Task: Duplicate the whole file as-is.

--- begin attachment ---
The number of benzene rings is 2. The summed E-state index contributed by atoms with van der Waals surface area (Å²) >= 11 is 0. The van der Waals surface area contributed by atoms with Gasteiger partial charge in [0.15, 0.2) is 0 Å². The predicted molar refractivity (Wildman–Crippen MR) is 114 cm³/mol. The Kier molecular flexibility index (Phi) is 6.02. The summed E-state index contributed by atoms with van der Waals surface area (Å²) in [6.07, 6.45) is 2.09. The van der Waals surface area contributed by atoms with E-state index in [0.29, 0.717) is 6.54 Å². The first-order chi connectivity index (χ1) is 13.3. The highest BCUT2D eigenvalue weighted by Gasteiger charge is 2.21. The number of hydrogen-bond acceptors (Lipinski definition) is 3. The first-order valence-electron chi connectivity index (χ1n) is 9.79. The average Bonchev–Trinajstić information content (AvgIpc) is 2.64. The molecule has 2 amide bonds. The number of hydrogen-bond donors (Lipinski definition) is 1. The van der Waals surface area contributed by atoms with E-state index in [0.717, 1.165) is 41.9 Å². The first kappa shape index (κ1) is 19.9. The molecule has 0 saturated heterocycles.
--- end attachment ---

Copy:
The number of benzene rings is 2. The summed E-state index contributed by atoms with van der Waals surface area (Å²) >= 11 is 0. The van der Waals surface area contributed by atoms with Gasteiger partial charge in [0.15, 0.2) is 0 Å². The predicted molar refractivity (Wildman–Crippen MR) is 114 cm³/mol. The Kier molecular flexibility index (Phi) is 6.02. The summed E-state index contributed by atoms with van der Waals surface area (Å²) in [6.07, 6.45) is 2.09. The van der Waals surface area contributed by atoms with E-state index in [0.29, 0.717) is 6.54 Å². The first-order chi connectivity index (χ1) is 13.3. The highest BCUT2D eigenvalue weighted by Gasteiger charge is 2.21. The number of hydrogen-bond acceptors (Lipinski definition) is 3. The first-order valence-electron chi connectivity index (χ1n) is 9.79. The average Bonchev–Trinajstić information content (AvgIpc) is 2.64. The molecule has 2 amide bonds. The number of hydrogen-bond donors (Lipinski definition) is 1. The van der Waals surface area contributed by atoms with E-state index in [0.717, 1.165) is 41.9 Å². The first kappa shape index (κ1) is 19.9. The molecule has 0 saturated heterocycles.